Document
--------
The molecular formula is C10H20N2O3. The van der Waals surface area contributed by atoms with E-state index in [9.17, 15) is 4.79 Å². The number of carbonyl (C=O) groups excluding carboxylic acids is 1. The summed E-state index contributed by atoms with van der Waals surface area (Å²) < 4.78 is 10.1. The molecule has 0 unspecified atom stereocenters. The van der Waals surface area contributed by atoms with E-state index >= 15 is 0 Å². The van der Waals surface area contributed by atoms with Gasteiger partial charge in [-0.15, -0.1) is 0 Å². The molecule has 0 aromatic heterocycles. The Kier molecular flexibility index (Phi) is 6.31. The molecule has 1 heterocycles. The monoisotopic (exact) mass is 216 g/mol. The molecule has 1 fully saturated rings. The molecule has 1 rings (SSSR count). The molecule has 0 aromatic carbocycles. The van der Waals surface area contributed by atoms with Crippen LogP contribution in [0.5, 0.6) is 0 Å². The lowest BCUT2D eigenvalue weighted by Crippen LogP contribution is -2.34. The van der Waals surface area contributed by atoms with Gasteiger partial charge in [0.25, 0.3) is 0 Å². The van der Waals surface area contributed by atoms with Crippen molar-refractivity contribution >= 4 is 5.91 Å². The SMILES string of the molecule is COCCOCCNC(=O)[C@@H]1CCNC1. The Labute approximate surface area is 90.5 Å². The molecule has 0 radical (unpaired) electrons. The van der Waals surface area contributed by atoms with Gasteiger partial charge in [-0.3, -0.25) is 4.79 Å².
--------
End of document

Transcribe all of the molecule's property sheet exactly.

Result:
The molecular formula is C10H20N2O3. The van der Waals surface area contributed by atoms with E-state index in [9.17, 15) is 4.79 Å². The number of carbonyl (C=O) groups excluding carboxylic acids is 1. The summed E-state index contributed by atoms with van der Waals surface area (Å²) < 4.78 is 10.1. The molecule has 0 unspecified atom stereocenters. The van der Waals surface area contributed by atoms with E-state index >= 15 is 0 Å². The van der Waals surface area contributed by atoms with Gasteiger partial charge in [-0.15, -0.1) is 0 Å². The molecule has 0 aromatic heterocycles. The Kier molecular flexibility index (Phi) is 6.31. The molecule has 1 heterocycles. The monoisotopic (exact) mass is 216 g/mol. The molecule has 1 fully saturated rings. The molecule has 1 rings (SSSR count). The molecule has 0 aromatic carbocycles. The van der Waals surface area contributed by atoms with Crippen LogP contribution in [0.5, 0.6) is 0 Å². The lowest BCUT2D eigenvalue weighted by Crippen LogP contribution is -2.34. The van der Waals surface area contributed by atoms with Gasteiger partial charge in [0.25, 0.3) is 0 Å². The van der Waals surface area contributed by atoms with Crippen molar-refractivity contribution >= 4 is 5.91 Å². The SMILES string of the molecule is COCCOCCNC(=O)[C@@H]1CCNC1. The Labute approximate surface area is 90.5 Å². The molecule has 0 radical (unpaired) electrons. The van der Waals surface area contributed by atoms with Gasteiger partial charge in [-0.3, -0.25) is 4.79 Å².